"Whether that's fully passed on to consumers is a completely different issue."
Asked about different possible responses including legislating to overrule the commission, lending Chorus taxpayer cash or even the Government taking a stake in Chorus, Mr Key said "no options have been taken off the table.
"We don't have forever the minister will go away and do her work now and we'll continue to get advice from Mbie and probably Treasury about what the options are."
Communications Minister Amy Adams said the commission's rulings had come as a surprise to everyone involved.
"No analysts or companies saw that coming, no one priced it in. When we entered into the UFB contracts this was pored over by all the players and people with a very high level of understanding if anyone was going to foresee it, it would have come up then and it certainly didn't and frankly no one's on record as predicting a drop on this scale.
Certainly there was some small drop expected and everyone was very aware of that."
Mr Key said Opposition leader David Cunliffe had been "pretty quick to criticise me some time ago when I said there could be issues for Chorus if the final determination looked anything like the draft determination, well let's see how it plays out".
Cunliffe: Govt should let it stand
Mr Cunliffe said this morning the Commerce Commission's ruling should be allowed to stand.
"That's the proper lawful process. Any intervention or over ride in that would put the Government really at risk and expense New Zealand's households."
He also suggested the Government was indeed considering "nationalising what's left of Telecom and now is Chorus because of the extraordinary failure of its broadband policy".
He said, rather than overruling the commission's decision, the Government "should look at why ultrafast broadband uptake has been slow, desultory, slow".
"The reason is it's expensive to hook up, it's a hassle to hook up and in fact there isn't enough available on line to give households a powerful reason to do it. If they solved the content problem the rest of it would take care of itself."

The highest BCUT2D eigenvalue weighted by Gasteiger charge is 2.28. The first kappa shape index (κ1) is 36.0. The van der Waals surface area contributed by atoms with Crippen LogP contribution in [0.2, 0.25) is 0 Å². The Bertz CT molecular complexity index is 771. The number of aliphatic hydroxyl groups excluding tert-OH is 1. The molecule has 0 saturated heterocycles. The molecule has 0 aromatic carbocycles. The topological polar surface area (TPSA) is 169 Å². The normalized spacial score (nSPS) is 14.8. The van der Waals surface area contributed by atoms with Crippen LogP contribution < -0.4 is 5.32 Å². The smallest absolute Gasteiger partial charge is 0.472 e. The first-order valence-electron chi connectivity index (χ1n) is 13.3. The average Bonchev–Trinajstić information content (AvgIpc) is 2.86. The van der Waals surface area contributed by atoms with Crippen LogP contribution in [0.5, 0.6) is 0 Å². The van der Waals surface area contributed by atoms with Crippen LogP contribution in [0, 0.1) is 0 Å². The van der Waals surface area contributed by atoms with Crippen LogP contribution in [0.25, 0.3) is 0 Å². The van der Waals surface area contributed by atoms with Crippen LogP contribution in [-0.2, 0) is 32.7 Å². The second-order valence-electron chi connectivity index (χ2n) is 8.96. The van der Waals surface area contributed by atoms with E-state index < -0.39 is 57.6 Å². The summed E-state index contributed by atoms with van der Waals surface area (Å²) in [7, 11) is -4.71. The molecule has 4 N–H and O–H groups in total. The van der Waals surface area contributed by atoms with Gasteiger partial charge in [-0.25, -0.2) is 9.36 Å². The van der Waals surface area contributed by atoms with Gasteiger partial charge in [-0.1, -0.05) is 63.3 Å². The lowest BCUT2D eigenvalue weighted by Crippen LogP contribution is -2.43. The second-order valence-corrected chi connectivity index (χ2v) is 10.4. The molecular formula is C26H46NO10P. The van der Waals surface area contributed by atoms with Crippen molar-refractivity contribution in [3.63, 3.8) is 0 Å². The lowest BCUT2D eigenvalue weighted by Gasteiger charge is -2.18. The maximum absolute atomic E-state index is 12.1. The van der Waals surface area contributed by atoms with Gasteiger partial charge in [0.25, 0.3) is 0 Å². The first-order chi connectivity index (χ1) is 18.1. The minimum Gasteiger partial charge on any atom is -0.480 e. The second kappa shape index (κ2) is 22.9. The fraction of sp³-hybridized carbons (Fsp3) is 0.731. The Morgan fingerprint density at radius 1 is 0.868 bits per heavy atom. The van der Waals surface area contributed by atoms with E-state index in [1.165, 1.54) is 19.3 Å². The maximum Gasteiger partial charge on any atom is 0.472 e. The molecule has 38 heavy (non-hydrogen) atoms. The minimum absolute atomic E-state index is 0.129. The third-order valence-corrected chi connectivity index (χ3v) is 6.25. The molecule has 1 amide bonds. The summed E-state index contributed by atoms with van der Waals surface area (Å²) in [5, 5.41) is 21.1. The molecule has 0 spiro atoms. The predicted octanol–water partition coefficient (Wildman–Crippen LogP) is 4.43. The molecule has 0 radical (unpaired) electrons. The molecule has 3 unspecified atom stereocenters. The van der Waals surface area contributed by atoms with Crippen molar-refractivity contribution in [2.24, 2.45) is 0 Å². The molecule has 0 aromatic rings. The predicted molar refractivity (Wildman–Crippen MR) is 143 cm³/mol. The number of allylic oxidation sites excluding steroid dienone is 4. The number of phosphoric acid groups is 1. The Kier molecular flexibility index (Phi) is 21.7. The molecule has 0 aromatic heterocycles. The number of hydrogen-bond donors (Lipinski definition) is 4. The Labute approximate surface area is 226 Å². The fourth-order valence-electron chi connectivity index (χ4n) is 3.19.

Mr Cunliffe didn't believe it was likely that Chorus would fail if the commission's decision stood, "there will probably need to be some discussions with Chorus to get some more information about but the Government must not warp the law and it certainly must not make kiwi households pay the bill or (create) the bizarre situation of renationalising Chorus to make taxpayers take the risk, that's ridiculous."
'Early Christmas present'
Opponents to intervention, who said the Government's proposed copper prices would be a "tax" on consumers, have also called on it to step down.
CallPlus and Slingshot boss Mark Callander said as far as his companies were concerned the commission had "done its job".
"The Government should not intervene any further. Kiwis will benefit from these savings, Slingshot has already made a commitment that it will pass through savings to consumers," Callander said.
Vodafone's Tom Chignell said the Government should just accept the decision so the industry "can all move on".
A spokesman for the lobby group Coalition for Fair Internet Pricing - an opponent of intervention - called it a "fantastic early Christmas present".
"This is a fantastic early Christmas present from the Commerce Commission, which, from next November, will give Kiwi households and businesses over $100 million a year more to be pumped back into the economy through everything from new school shoes for the kids to new technologies to help companies become more productive, said Paul Brislen, who is chief executive of the Telecommunications Users Association of New Zealand (TUANZ).
"Any price the government might now propose above $34.44 per month would represent an obvious tax on Kiwi households and businesses in order to subsidise Chorus, an already highly profitable monopolist. Even $35.50 would transfer over a million dollars a month from Kiwi households and businesses to Chorus shareholders, to no benefit to anyone else," Brislen said.
The commission's price of $34.44 is made up of two components, the unbundled bitstream access (UBA) charges and the unbundled copper local loop (UCLL) charge.
UBA is a service that allows telecommunications companies to supply broadband services to customers without the need to replicate Chorus' electronics or software while UCLL allows telecommunications companies to supply voice and broadband services to customers using their own equipment over Chorus's local loop.
The UCLL component was set at $23.52 per line per month last year and today the commission decided the UBA component should be $10.92.
Chorus is able to appeal the commission's decision, in a process known as a "final pricing principle" review.